I started into the education program at MTU as a junior as a result of two friends majoring in mathematics that convinced me to join them. I really wasn’t expecting to go into teaching. I loved chemistry and was planning on a career as a research chemist. Standing in front of a group of people was always so fearful to me. As I got farther into the education program, I started to discover how much I was enjoying my classes. It got me thinking how many college chemistry professors really don’t know how to teach. This motivated me more in the education program at MTU. I started to feel like I could be that change and teach chemistry better than it was taught to me. The education program at MTU gave me that “face your fear and find your passion” moment. I faced my fear of being in front of a group of people and found a passion that made everyday of going to work since, a joy.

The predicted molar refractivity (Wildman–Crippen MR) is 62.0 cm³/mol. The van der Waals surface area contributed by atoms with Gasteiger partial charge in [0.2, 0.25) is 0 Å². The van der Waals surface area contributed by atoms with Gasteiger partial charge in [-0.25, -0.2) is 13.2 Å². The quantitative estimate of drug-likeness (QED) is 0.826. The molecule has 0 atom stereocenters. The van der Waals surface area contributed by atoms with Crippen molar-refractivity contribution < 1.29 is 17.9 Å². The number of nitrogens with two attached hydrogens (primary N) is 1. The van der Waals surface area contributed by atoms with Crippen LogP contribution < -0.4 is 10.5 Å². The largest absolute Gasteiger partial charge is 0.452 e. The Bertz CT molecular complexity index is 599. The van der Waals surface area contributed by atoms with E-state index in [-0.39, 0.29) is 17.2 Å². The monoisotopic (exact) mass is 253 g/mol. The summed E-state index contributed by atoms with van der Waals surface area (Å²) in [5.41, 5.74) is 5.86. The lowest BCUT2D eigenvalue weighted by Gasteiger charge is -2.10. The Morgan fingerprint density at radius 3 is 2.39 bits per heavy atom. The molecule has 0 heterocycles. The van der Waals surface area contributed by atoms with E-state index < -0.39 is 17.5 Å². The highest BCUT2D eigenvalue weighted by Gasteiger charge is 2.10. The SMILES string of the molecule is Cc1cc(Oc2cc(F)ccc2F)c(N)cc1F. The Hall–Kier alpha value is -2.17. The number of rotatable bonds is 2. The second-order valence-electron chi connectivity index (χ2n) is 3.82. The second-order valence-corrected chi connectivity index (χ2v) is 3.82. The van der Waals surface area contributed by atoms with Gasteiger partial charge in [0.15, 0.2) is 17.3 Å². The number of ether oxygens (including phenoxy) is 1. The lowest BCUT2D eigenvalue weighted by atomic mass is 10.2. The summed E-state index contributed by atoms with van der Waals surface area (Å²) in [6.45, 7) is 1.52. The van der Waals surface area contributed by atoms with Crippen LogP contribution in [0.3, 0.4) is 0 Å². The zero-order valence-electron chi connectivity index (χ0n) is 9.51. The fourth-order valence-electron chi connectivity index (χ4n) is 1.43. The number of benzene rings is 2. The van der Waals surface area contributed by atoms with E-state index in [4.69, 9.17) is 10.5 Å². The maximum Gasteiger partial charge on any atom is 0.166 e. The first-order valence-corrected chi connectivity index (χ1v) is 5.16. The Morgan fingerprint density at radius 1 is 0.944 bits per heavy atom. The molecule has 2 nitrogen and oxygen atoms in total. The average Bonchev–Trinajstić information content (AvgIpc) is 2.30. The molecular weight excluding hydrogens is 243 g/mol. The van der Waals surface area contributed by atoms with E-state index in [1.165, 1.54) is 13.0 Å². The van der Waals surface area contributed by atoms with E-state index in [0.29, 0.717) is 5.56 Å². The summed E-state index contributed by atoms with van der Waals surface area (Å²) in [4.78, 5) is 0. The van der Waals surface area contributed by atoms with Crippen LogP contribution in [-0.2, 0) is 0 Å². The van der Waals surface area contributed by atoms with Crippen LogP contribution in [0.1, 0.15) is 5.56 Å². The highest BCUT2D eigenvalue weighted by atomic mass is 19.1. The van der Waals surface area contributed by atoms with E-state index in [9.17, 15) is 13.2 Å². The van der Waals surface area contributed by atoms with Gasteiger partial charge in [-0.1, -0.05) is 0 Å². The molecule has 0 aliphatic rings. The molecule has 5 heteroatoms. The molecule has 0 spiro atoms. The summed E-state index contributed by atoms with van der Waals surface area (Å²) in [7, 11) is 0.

My advice to current teachers is to do what you love. If you don’t find a love in your subject or in teaching it, don’t force it. The teaching world is filled with too many who complain about teaching, students, and the hard work for so little pay. Yes, the pay is little and yes, the work is hard… but if you love it, you will not regret a day of your career choice. You will make a difference to the world because you’re giving the good part of yourself, the happy part.
Always be yourself and do not teach a particular style just because that’s how you were taught. Teaching is always evolving and be ready for constant change. The best experiences you can bring to the classroom are your life experiences. Use your personality and life experiences to make the best environment for learning. In the early years of your teaching, keep learning more hands-on about your subject and education. Substitute teach, participate in research, attend workshops and seminars, become active at your school. And if you have time, volunteer in your community.